While the whole Wiggle/CRC saga drags on, we couldn’t help but include Vitus in our line-up. After all, it's the brand that produced the favourite bike we tested in 2023 (check out the full countdown at the link above). Vitus makes some tremendously good value bikes, similarly to the Van Rysel.
If the brand didn’t have so much uncertainty ahead of it, then we’d definitely like to see its bikes in the World Tour. In reality, it's probably one headache too many for Vitus' troubled parent company in this current climate.
Felt has seen its fair share of reshuffling and economic hardship in recent years, but put that to one side and it makes some bikes that we don’t think would look out of place in the World Tour. Felt has sponsored plenty of Continental teams in the past, and up until recently the women’s World Tour Team Human Powered Health.
Focus is a brand that knows what it takes to supply the world's best, and last did so in 2016 for the AG2R team. If Focus was to sponsor a World Tour team again then it would undoubtedly be with the Izalco Max (shown above), the brand’s all-round race bike that it claims is "true essence of pace."
Ribble, Handsling and Orro
Ribble, Handsling and Orro are three British brands that have yet to make the jump up to the World Tour, but are three brands that have their foot in the door when it comes to racing. All three have sponsored British teams, and in the case of Ribble and Handsling the women’s Pro Conti teams Lifeplus Wahoo and DAS Handsling (shown above) respectively.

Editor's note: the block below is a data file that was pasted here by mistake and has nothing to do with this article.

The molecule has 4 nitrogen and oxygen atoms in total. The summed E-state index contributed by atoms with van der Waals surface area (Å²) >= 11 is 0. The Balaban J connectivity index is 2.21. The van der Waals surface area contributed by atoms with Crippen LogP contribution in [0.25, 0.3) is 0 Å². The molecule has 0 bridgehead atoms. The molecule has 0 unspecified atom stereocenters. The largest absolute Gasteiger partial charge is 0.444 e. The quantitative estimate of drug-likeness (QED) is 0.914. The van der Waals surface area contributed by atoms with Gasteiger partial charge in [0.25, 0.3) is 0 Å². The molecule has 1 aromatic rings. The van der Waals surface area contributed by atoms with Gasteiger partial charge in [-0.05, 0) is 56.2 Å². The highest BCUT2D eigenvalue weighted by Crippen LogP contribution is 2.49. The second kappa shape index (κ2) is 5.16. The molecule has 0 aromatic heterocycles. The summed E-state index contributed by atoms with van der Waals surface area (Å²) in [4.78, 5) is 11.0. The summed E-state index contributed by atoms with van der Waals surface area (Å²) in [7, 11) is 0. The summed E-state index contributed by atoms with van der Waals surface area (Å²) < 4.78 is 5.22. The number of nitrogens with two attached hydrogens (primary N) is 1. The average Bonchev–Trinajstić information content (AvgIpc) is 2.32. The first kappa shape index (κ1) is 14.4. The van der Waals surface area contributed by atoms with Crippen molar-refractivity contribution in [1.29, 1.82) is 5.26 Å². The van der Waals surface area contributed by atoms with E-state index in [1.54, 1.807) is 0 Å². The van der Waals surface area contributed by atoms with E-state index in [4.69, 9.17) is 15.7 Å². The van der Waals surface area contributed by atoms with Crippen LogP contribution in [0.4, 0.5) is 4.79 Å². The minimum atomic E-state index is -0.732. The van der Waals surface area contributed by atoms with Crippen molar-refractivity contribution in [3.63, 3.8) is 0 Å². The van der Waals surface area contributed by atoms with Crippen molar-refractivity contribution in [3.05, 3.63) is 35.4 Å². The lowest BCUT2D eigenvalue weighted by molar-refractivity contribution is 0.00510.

Perhaps more likely bike to be seen at the Giro in particular is the Basso Diamante. Basso sponsors multiple second-division men's teams and women’s teams, and seems like a brand on the up. Would you like to see another Italian manufacturer back in the peloton?
Our final pick is Cinelli, a brand with so much history we could make an entire other feature on it. Cinelli famously designed the super aerodynamic hour record-beating bike. 28 gold medals between the Olympic Games and World Championships have been won on Cinelli bikes.
Which bike do you think most deserves a spot in the peloton, and which do you think we're most likely to see in the World Tour soon? Let us know in the comments section below.
Jamie has been riding bikes since a tender age but really caught the bug for racing and reviewing whilst studying towards a master's in Mechanical engineering at Swansea University. Having graduated, he decided he really quite liked working with bikes and is now a full-time addition to the road.cc team. When not writing about tech news or working on the Youtube channel, you can still find him racing local crits trying to cling on to his cat 2 licence...and missing every break going...